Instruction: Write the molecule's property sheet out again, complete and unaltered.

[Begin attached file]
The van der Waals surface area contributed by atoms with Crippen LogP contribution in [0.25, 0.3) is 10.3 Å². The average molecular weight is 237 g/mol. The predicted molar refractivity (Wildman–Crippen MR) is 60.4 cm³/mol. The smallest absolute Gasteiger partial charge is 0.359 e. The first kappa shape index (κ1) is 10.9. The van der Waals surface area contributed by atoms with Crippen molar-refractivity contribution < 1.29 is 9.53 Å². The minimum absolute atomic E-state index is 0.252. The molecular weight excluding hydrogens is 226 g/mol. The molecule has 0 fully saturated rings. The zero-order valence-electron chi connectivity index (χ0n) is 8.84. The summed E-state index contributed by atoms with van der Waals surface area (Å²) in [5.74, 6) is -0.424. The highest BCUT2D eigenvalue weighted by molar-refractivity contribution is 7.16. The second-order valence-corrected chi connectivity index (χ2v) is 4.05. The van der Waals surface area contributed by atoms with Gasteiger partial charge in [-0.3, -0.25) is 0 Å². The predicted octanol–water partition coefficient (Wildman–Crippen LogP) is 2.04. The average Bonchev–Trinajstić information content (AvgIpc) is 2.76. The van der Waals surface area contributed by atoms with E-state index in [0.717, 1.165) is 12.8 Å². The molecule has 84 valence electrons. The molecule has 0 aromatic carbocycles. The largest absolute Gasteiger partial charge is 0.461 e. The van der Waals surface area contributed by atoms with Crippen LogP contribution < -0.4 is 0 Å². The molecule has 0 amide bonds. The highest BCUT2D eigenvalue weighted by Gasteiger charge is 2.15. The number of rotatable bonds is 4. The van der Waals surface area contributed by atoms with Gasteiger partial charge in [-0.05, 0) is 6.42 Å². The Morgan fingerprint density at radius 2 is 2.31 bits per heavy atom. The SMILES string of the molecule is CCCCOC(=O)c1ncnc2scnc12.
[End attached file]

The van der Waals surface area contributed by atoms with Crippen LogP contribution in [0.25, 0.3) is 10.3 Å². The average molecular weight is 237 g/mol. The predicted molar refractivity (Wildman–Crippen MR) is 60.4 cm³/mol. The smallest absolute Gasteiger partial charge is 0.359 e. The first kappa shape index (κ1) is 10.9. The van der Waals surface area contributed by atoms with Crippen molar-refractivity contribution < 1.29 is 9.53 Å². The minimum absolute atomic E-state index is 0.252. The molecular weight excluding hydrogens is 226 g/mol. The molecule has 0 fully saturated rings. The zero-order valence-electron chi connectivity index (χ0n) is 8.84. The summed E-state index contributed by atoms with van der Waals surface area (Å²) in [5.74, 6) is -0.424. The highest BCUT2D eigenvalue weighted by molar-refractivity contribution is 7.16. The second-order valence-corrected chi connectivity index (χ2v) is 4.05. The van der Waals surface area contributed by atoms with Gasteiger partial charge in [-0.3, -0.25) is 0 Å². The predicted octanol–water partition coefficient (Wildman–Crippen LogP) is 2.04. The average Bonchev–Trinajstić information content (AvgIpc) is 2.76. The van der Waals surface area contributed by atoms with E-state index in [0.717, 1.165) is 12.8 Å². The molecule has 84 valence electrons. The molecule has 0 aromatic carbocycles. The largest absolute Gasteiger partial charge is 0.461 e. The van der Waals surface area contributed by atoms with Crippen LogP contribution < -0.4 is 0 Å². The molecule has 0 amide bonds. The highest BCUT2D eigenvalue weighted by Gasteiger charge is 2.15. The number of rotatable bonds is 4. The van der Waals surface area contributed by atoms with Gasteiger partial charge in [-0.05, 0) is 6.42 Å². The Morgan fingerprint density at radius 2 is 2.31 bits per heavy atom. The SMILES string of the molecule is CCCCOC(=O)c1ncnc2scnc12.